Re: TICKET 259: 'treat as invalid' not defined

On 8/11/2010 12:17 p.m., Adam Barth wrote:
> On Sun, Nov 7, 2010 at 3:02 PM, Adrien de Croy<>  wrote:
>> On 8/11/2010 10:59 a.m., Adam Barth wrote:
>>> On Sun, Nov 7, 2010 at 12:50 PM, Julian Reschke<>
>>>   wrote:
>>>> On 07.11.2010 21:32, Adam Barth wrote:
>>>>>> On 02.11.2010 03:56, Adam Barth wrote:
>>>>>>> ...
>>>>>>> The browser use case proceeds from the following premises.
>>>>>>> 1) Many servers send invalid messages to user agents.
>>>>>> No data was provided that this is indeed the case for C-D.
>>>>> No data was provided that this isn't the case.  Given that we see
>>>>> invalid message everywhere else, common sense tells us that we will
>>>>> see invalid messages here too.
>>>> In the absence of data telling me something else, I'll assume that
>>>> servers
>>>> do sane things. I may be wrong. I just don't see why a server would
>>>> *ever*
>>>> send two disposition types, given it's a waste of bytes and that it
>>>> doesn't
>>>> cause the same thing to happen in different UAs.
>>> Why would a server ever send two Content-Types headers?  Why an HTML
>>> document ever mis-nest tags?  Why would a server ever send nonsense
>>> characters instead of an HTTP header?  All these things happen in
>>> practice because not everyone who operates servers is perfect.
>> I think we are getting way off base here.  There are probably at least
>> trillions of ways in which UAs and Servers can send non-compliant messages.
> Thankfully defining how to handle all those trillion ways isn't
> actually that difficult.
>> I wouldn't propose modifying HTTP to cover those cases.  It doesn't make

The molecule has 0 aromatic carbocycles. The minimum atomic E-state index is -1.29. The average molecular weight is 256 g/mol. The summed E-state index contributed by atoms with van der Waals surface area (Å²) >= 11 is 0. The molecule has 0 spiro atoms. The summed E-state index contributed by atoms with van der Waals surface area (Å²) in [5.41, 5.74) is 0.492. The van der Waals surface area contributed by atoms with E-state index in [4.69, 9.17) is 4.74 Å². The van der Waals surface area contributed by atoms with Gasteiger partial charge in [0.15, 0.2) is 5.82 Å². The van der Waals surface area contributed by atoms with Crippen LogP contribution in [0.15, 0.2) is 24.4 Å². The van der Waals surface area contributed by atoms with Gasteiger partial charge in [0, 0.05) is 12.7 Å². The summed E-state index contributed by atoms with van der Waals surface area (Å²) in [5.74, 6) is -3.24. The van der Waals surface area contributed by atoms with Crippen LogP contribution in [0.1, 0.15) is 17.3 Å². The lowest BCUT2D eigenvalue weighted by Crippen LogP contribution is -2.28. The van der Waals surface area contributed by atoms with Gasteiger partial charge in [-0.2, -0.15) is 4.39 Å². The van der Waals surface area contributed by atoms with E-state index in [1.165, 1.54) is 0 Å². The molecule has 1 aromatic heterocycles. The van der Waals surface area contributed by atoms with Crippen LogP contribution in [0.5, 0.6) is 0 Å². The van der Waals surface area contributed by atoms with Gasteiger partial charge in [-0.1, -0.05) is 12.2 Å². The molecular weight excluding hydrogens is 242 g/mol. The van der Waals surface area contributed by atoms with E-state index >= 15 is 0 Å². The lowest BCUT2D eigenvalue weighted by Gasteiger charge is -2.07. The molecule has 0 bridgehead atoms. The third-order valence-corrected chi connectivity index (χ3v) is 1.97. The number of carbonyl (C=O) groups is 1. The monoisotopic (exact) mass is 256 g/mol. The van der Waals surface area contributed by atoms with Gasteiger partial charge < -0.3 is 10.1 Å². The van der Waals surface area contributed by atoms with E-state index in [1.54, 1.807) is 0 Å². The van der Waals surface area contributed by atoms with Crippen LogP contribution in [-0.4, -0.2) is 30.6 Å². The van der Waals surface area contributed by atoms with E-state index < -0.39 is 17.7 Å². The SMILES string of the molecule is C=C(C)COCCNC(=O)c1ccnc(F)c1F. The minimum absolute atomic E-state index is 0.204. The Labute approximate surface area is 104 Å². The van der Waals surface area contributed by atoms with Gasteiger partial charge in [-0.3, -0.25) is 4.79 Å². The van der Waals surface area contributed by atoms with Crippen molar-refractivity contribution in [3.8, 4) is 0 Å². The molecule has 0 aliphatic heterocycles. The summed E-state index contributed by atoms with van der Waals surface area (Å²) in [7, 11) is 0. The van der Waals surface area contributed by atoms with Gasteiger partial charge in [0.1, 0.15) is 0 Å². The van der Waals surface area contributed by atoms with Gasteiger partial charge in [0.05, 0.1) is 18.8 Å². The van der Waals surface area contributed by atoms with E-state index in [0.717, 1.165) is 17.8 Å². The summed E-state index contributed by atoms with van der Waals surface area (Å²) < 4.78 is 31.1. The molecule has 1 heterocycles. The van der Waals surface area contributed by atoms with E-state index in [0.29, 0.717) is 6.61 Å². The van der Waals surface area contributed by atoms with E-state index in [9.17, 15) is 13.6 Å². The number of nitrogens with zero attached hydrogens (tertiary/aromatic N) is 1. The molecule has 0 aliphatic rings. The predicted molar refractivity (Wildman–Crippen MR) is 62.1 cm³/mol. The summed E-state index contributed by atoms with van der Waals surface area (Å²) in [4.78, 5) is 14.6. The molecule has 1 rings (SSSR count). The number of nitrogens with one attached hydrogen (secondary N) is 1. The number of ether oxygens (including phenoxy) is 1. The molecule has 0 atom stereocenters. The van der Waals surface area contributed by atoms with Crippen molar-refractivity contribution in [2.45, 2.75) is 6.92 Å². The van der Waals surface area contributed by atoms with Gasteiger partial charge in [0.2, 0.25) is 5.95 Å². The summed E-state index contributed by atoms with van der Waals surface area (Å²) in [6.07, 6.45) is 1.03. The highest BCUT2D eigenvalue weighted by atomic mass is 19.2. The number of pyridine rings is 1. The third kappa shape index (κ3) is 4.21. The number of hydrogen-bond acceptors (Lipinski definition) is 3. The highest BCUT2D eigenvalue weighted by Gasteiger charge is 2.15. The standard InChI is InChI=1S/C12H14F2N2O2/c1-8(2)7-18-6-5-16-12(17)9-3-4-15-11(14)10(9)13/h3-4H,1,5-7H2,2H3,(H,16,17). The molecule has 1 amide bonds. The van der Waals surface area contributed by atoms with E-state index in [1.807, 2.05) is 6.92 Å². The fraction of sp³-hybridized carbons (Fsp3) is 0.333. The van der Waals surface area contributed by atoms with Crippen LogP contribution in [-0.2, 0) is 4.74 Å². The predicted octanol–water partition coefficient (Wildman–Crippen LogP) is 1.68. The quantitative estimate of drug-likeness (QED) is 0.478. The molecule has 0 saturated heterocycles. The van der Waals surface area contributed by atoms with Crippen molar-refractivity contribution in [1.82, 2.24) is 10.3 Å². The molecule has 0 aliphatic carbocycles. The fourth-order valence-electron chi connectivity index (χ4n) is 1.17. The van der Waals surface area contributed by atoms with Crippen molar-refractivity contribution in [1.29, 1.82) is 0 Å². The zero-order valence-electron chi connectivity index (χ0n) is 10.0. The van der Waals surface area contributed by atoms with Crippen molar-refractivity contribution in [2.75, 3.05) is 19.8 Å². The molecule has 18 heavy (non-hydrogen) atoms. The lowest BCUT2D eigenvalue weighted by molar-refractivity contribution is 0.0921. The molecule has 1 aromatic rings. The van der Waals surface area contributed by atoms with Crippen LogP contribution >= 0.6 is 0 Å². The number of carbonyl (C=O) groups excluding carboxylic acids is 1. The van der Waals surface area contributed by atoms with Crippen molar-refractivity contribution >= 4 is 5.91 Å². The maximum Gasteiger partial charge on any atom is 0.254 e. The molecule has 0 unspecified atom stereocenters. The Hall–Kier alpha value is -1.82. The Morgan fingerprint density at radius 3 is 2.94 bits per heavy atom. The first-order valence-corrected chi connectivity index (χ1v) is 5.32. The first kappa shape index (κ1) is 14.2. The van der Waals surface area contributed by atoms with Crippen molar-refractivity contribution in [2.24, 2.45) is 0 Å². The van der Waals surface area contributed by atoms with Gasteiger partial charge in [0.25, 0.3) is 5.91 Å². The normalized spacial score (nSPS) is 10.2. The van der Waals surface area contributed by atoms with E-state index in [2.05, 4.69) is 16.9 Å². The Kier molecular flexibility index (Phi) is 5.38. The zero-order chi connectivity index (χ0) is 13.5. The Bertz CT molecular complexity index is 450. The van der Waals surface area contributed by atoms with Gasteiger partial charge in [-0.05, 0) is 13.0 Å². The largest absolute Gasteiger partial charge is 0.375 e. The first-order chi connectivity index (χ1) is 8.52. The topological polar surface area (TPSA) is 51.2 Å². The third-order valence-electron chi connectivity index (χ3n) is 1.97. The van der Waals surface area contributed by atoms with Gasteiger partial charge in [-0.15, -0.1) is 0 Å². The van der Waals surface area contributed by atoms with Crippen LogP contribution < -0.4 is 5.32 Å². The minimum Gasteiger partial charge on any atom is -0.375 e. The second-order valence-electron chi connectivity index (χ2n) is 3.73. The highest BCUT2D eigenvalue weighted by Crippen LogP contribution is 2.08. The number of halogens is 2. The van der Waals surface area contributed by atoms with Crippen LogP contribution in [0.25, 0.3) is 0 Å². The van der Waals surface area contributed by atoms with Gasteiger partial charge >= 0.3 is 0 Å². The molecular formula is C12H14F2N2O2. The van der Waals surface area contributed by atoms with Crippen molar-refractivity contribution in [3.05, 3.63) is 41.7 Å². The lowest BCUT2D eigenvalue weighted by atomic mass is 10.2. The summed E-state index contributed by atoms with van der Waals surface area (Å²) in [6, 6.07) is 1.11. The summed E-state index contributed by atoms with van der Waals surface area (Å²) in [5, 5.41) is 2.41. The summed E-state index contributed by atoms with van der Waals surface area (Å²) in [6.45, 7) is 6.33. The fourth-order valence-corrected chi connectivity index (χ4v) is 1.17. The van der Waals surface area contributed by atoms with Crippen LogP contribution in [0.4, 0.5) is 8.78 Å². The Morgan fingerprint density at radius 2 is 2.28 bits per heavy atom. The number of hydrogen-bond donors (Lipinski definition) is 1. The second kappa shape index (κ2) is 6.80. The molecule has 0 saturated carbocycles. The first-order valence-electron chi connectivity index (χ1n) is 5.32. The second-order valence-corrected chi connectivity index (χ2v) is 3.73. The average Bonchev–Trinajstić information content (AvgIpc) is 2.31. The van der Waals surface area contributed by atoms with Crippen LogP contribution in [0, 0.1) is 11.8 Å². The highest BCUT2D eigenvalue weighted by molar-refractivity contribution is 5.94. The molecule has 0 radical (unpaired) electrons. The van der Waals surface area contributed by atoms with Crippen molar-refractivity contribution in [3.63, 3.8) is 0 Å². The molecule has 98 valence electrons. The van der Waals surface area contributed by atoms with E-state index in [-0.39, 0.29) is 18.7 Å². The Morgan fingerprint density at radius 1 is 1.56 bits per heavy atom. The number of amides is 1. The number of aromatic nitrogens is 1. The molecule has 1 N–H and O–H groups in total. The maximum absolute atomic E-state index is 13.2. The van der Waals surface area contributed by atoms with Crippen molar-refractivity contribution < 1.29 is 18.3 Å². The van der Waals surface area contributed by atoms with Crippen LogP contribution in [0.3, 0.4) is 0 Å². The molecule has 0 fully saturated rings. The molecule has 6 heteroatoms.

>> sense IMO for http to define a response for non-compliant behaviour except
>> for it to be rejected.
> Rejecting invalid message is not implementable by browser user agents.
>   If we'd like our specs to be implemented, that's not an option.

the day the first major browser chooses to do it one of 2 things will 
happen.  If they do it properly that is.  If they don't they are hosed.

If they post a big red page and say

"this website responded in an improper manner, which may have security 
implications.  We are protecting you from this..." or words to that 
effect, then who will the user blame?  The browser or the website?

Then users are more likely to push the website to be fixed, and in any 
case the website wants to be seen, and not be seen as a potential 
security risk.  In fact Google could do this unilaterally with its 
existing infrastructure (the one that tells us a page is unsafe to 
visit).  Then the other browser vendors can breathe a sigh of relief and 
undo all the hacks they were forced (so they believed) to put in to 
compete with IE.

>> Whether some software decides to second-guess intent and "recover" from such
>> errors is in the end up to the developer of the software.  History has shown
>> us such cures are often worse than the disease.
> You and I appear to have a different interpretation of history.

Funny, I thought you shared that view, and that's why you wrote your I-D 
on content sniffing.

>> That's an area where security vulnerabilities have commonly crept in.  It
>> also provides zero incentive for broken UAs / servers / sites to clean up
>> their act.  This then perpetuates the problems and makes it worse for
>> everyone else for the inter-op reasons you mention.
> We disagree about whether or not that is a problem.

see above.



>> If market share is your issue, maybe you should talk to PR about how you can
>> spin breaking broken sites into a positive (which IMO it is generally - for
>> security reasons).
> This isn't really even worth responding to.
>> In fact I thought we'd already thrashed out issues like this (specifying
>> behaviour for behaviour that falls outside the spec) and decided we weren't
>> doing that.
> It appears not everyone shares that opinion.
> Adam

Received on Sunday, 7 November 2010 23:28:09 UTC